If my mother was still alive she’d be turning sixty-five years old today. As a middle aged woman of forty-two, myself, that seems so young. Since I’ve started living an RV lifestyle I am surrounded by men and women decades older, who are full of life and vigor. It doesn’t seem fair sometimes that a woman who loved life so much is gone. It doesn’t seem right that a lady who desired grandchildren so intensely passed away before she met even one of (now) seven grandkids. Most of the time, I just try not to think about it.
Have you ever had someone in your life become someone else? What I mean is, they change. One day you’re close, the next day, not so much. It’s usually some huge event that fosters change, but sometimes, I guess, people just evolve. They become someone new, and that someone doesn’t fit into your life anymore. It’s almost like they died, like they dropped off the face of the earth. Or even if you do speak, it seems like such a foreign conversation.
You ask yourself, who is this person?!
It’s happened to me before. Someone I love dearly moves on to a new life, with new friends, new hobbies, new interests, and it feels like the person I once held so dear is no more. Except for the moments.
I’ve discovered, in my own personal experience that you are sometimes given glimpses, or precious moments of time where the old personality of your friend or loved one emerges, even if just briefly. Just such a moment occurred for me recently, and afterwards I joyfully shared it with my spouse.
“Do you know what I wouldn’t give to have a moment like that with Mom?” I asked my husband.
As we spoke I explained to my husband that while it could make me sad to lose a relationship through distance or time, that when it was reunited it was even sweeter than before. Though the relationship I had once known was gone, those spectacular glimpses into our prior connection were a treasure. And though they were far and few in-between, they still were wonderful. Like a breath of a sweet fragrance your memory had locked away for safe keeping.
If my mother was still alive today I would cherish each second with her for the fleeting time it was. Because now I realize that even one, five minute, phone conversation would be like Christmas morning. Even one hug, one glimpse of her smile, one sound of her raucous laughter, that would be the biggest thing for me. One small encounter would mean the world. One smell of her perfume, one minute of advice, one session with her gentle, listening ear. What I wouldn’t do for that one moment of time!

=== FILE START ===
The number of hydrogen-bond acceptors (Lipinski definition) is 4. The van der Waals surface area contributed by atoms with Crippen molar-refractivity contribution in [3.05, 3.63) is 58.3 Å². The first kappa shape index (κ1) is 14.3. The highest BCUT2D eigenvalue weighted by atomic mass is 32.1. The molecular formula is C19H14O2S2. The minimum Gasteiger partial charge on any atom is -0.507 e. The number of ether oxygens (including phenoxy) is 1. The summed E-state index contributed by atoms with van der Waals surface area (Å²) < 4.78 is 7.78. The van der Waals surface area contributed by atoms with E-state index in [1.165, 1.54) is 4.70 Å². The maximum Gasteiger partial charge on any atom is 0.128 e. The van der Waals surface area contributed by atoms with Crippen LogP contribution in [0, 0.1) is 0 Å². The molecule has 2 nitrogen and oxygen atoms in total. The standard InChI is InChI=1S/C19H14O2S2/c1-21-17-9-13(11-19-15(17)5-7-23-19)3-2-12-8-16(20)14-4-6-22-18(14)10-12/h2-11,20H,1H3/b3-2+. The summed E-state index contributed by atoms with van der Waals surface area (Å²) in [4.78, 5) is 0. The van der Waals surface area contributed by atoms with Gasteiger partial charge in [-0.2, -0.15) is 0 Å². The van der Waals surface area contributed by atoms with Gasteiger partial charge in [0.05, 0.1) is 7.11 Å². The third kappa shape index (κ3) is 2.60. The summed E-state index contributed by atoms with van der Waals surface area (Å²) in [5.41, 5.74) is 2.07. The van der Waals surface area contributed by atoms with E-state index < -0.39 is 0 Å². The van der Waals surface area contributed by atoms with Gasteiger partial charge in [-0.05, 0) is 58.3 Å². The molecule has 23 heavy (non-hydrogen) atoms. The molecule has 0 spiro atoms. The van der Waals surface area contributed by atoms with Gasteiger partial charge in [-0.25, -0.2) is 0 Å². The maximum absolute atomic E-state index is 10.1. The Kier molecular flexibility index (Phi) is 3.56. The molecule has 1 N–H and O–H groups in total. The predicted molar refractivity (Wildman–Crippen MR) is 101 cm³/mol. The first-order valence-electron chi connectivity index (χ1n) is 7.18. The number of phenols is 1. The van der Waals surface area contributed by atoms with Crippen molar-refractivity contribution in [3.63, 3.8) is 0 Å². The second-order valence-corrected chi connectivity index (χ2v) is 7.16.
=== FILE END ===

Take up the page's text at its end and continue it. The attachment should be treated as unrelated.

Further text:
I wish I could buy her a birthday card today, but even more, that I could watch her read it. I would scour the card aisle, reading every one, and even then I know it wouldn’t get close to conveying how much I loved her, missed her, needed to see her face. But I sure would love the opportunity to try and see.
I wish she could meet the girls. I would let them visit whenever she asked, and I wouldn’t complain when she spoiled them! I’d laugh about how ridiculous they acted when they came back home hopped up on sugar and leniency. I promise I would.
I would listen to her say, “you did that exact thing when you were little!”
In fact, I yearn to hear her say that. After all, she was the only one who knew those things.
Did I learn to crawl first or cruise?
Was I easy to potty train?
Surely I wasn’t as persistent as my second child is, or as independent as the third!
What do you think, Mom?
I think that if my Mom was still alive I could finally pick up the phone and tell her what’s on my mind, instead of intending to call for a split second, before sadly remembering I cannot.
I would ask her advice. I would share how wonderful life has gotten over the last ten years, even though she hasn’t been a part of it, and I’d let her know that’s the only piece missing. Her.
As it stands, I long for forever, to not have to wish for mere moments, but to enjoy timeless togetherness. For that will be a fine day indeed. But until that day I’ll enjoy every morsel of each one that exists for me here on earth. I’ll savor the moments that pass too quickly and fade into memories before your very eyes. I’ll enjoy every smile, every laugh, each and every one. I’ll cherish my relationships, my family, and all the in between.